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CITY OF ROBINSON, Texas, Appellant v. Gabriel RODRIGUEZ and Irene Rodriguez, Appellees
The residents of Robinson benefit from a municipal sewage system. Gabriel and Irene Rodriguez contend that they are being forced to endure periodic inundation of their home by that system which has not only directly caused them damage by back-flowing raw sewage into their home, but has also occurred so often that it has permanently damaged the value thereof; and as a result, their property has been taken/damaged by the City of Robinson for the benefit of its residents. The question is whether the City of Robinson is going to be required to pay for the damages the City's sewer system has caused Gabriel and Irene. The Texas Constitution says that the City is not immune from a suit for causing damage to Gabriel and Irene for a government service that benefits the City's residents. The Court's holding takes that right away. I disagree. Accordingly I would affirm the trial court's denial of the City's plea to the jurisdiction.
As indicated, this proceeding is not yet about the merits of the claims. It is about whether Gabriel and Irene are even going to have an opportunity to prove their claim in a Texas courtroom. The trial court determined they were entitled to pursue that claim. Established precedent from this Court also holds that Gabriel and Irene should have their day in court and not be dismissed based on governmental immunity. In 1993 this Court stated:
Because fact questions exist about what caused the backup, whether the City intentionally or negligently failed to correct the cause of the backup, whether the condition rose to the level of a nuisance, whether the City intended to take acts which resulted in the taking, damaging, or destruction of any interest in the property, the City has failed to meet its summary-judgment burden and was not entitled to summary judgment on this cause of action.
Bible Baptist Church v. Cleburne, 848 S.W.2d 826, 830 (Tex. App.—Waco 1993, writ denied).
So well-established has this line of authority been that in 2004, this Court applied it to another proceeding, with remarkably similar facts, in a memorandum opinion in which it was summarily stated:
INVERSE CONDEMNATION AND NUISANCE CLAIMS
What actually caused the backup in the sewage line, whether the City knew of the problems, whether it intentionally or negligently failed to correct the cause of the backup, and whether the condition rose to the level of a nuisance or an unconstitutional taking are not known. Based on the current state of the law in this district, we hold that the trial court erred in granting the City's plea to the jurisdiction regarding the inverse condemnation and nuisance claims. See Cozby v. City of Waco, 110 S.W.3d 32 (Tex. App.—Waco 2002, no pet.); Bible Baptist Church v. City of Cleburne, 848 S.W.2d 826 (Tex. App.—Waco 1993, writ denied). We recognize that an inverse condemnation case on these issues, which could modify our analysis, is currently pending review by the Texas Supreme Court, 92 S.W.3d 640 (Tex. App.—Beaumont 2002, pet. granted). But on the precedent currently binding on this court, Padgett and Dunn's first issue is sustained, in part.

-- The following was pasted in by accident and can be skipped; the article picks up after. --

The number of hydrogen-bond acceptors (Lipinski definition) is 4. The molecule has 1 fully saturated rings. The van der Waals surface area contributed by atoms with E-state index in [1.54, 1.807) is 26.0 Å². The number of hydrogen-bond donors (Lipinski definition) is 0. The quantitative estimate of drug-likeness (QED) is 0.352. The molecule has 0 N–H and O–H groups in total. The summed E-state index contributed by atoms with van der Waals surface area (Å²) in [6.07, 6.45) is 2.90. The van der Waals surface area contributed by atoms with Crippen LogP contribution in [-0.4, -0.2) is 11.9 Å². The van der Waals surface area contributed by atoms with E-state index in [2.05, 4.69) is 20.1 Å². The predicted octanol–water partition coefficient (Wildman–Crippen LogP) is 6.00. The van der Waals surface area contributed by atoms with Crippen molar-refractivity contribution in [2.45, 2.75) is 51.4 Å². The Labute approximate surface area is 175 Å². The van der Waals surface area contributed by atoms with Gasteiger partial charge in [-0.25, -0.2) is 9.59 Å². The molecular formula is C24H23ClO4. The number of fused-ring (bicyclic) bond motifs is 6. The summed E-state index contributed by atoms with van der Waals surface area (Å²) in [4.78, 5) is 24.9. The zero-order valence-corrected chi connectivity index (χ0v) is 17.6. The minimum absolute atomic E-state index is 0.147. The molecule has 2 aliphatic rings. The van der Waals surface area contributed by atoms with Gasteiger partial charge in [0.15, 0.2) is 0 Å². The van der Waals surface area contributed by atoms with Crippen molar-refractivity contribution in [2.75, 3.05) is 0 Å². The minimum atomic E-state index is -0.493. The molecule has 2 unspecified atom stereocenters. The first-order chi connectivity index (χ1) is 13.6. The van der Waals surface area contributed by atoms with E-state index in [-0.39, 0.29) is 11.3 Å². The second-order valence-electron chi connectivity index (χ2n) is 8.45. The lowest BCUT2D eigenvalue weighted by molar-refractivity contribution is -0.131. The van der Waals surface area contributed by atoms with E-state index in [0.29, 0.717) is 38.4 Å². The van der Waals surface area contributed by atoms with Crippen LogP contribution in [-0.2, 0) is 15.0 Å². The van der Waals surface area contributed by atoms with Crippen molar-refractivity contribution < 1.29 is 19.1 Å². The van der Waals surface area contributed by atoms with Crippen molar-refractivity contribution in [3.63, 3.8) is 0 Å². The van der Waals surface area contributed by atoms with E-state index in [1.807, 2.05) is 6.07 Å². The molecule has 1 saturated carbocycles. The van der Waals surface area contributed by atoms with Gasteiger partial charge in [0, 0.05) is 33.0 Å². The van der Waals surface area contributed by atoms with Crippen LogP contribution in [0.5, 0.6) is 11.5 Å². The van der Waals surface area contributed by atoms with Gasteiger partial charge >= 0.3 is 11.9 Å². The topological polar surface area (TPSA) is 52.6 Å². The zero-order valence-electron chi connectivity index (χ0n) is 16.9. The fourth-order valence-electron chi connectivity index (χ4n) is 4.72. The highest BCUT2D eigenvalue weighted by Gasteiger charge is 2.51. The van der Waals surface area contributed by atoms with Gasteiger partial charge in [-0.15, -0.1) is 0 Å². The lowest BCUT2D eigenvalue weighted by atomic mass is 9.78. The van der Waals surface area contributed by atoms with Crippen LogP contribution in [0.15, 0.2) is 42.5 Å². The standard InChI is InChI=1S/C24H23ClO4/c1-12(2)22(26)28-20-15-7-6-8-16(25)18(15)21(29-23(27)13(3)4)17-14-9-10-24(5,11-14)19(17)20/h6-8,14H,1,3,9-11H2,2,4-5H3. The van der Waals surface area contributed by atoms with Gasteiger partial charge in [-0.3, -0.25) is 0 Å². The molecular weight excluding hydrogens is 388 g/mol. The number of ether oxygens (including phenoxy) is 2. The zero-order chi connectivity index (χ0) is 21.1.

Padgett v. City of Madisonville, 2004 WL 254014, *1-2, 2004 Tex. App. LEXIS 1442, *2-3 (Tex. App.—Waco Feb. 11, 2004, no pet.).
Bible Baptist has been cited at least 31 times with no adverse history.
No appellate court has cited Padgett, which is as it should be with a true memorandum opinion. The petition for review in the Sabine River Authority of Texas v. Hughes opinion cited in Padgett was ultimately denied. Moreover, the Texas Supreme Court cases of Abilene v. Downs 1 and Dallas v. Jennings,2 when compared to the procedural posture, facts, and holding of the trial court, support what the trial court did here, which was to allow the suit to proceed to a determination of the merits of whether the City has taken or damaged private property for the public's benefit within the meaning of Article I, Section 17 of the Texas Constitution.